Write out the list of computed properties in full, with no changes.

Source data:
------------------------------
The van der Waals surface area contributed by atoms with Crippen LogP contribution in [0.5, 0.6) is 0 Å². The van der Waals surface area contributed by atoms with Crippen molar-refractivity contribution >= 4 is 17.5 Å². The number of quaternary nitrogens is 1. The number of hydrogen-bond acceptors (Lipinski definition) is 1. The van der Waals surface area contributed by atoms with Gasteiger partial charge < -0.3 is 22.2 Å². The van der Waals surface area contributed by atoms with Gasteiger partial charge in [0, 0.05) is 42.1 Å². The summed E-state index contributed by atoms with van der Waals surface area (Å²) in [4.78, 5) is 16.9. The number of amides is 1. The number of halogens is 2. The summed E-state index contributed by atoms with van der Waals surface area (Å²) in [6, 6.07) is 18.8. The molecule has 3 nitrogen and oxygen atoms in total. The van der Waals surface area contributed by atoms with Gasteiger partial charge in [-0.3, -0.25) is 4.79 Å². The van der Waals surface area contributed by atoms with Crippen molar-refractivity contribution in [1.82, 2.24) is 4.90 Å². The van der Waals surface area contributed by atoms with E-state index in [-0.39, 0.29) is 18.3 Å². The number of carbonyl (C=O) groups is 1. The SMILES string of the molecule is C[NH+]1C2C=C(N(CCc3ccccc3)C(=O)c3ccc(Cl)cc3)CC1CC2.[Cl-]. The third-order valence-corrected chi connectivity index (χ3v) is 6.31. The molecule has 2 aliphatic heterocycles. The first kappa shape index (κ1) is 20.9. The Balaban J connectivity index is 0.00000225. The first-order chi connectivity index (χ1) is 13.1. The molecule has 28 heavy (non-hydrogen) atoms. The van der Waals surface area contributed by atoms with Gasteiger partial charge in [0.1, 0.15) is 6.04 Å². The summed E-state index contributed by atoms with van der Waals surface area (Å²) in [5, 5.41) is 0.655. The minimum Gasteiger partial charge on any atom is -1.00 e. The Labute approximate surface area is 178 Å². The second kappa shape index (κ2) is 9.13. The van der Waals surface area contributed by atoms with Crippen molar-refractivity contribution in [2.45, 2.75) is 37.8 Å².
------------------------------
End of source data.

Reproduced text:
The van der Waals surface area contributed by atoms with Crippen LogP contribution in [0.5, 0.6) is 0 Å². The van der Waals surface area contributed by atoms with Crippen molar-refractivity contribution >= 4 is 17.5 Å². The number of quaternary nitrogens is 1. The number of hydrogen-bond acceptors (Lipinski definition) is 1. The van der Waals surface area contributed by atoms with Gasteiger partial charge < -0.3 is 22.2 Å². The van der Waals surface area contributed by atoms with Gasteiger partial charge in [0, 0.05) is 42.1 Å². The summed E-state index contributed by atoms with van der Waals surface area (Å²) in [4.78, 5) is 16.9. The number of amides is 1. The number of halogens is 2. The summed E-state index contributed by atoms with van der Waals surface area (Å²) in [6, 6.07) is 18.8. The molecule has 3 nitrogen and oxygen atoms in total. The van der Waals surface area contributed by atoms with Gasteiger partial charge in [-0.3, -0.25) is 4.79 Å². The van der Waals surface area contributed by atoms with Crippen molar-refractivity contribution in [1.82, 2.24) is 4.90 Å². The van der Waals surface area contributed by atoms with E-state index in [-0.39, 0.29) is 18.3 Å². The number of carbonyl (C=O) groups is 1. The SMILES string of the molecule is C[NH+]1C2C=C(N(CCc3ccccc3)C(=O)c3ccc(Cl)cc3)CC1CC2.[Cl-]. The third-order valence-corrected chi connectivity index (χ3v) is 6.31. The molecule has 2 aliphatic heterocycles. The first kappa shape index (κ1) is 20.9. The Balaban J connectivity index is 0.00000225. The first-order chi connectivity index (χ1) is 13.1. The molecule has 28 heavy (non-hydrogen) atoms. The van der Waals surface area contributed by atoms with Gasteiger partial charge in [0.1, 0.15) is 6.04 Å². The summed E-state index contributed by atoms with van der Waals surface area (Å²) in [5, 5.41) is 0.655. The minimum Gasteiger partial charge on any atom is -1.00 e. The Labute approximate surface area is 178 Å². The second kappa shape index (κ2) is 9.13. The van der Waals surface area contributed by atoms with Crippen molar-refractivity contribution in [2.45, 2.75) is 37.8 Å².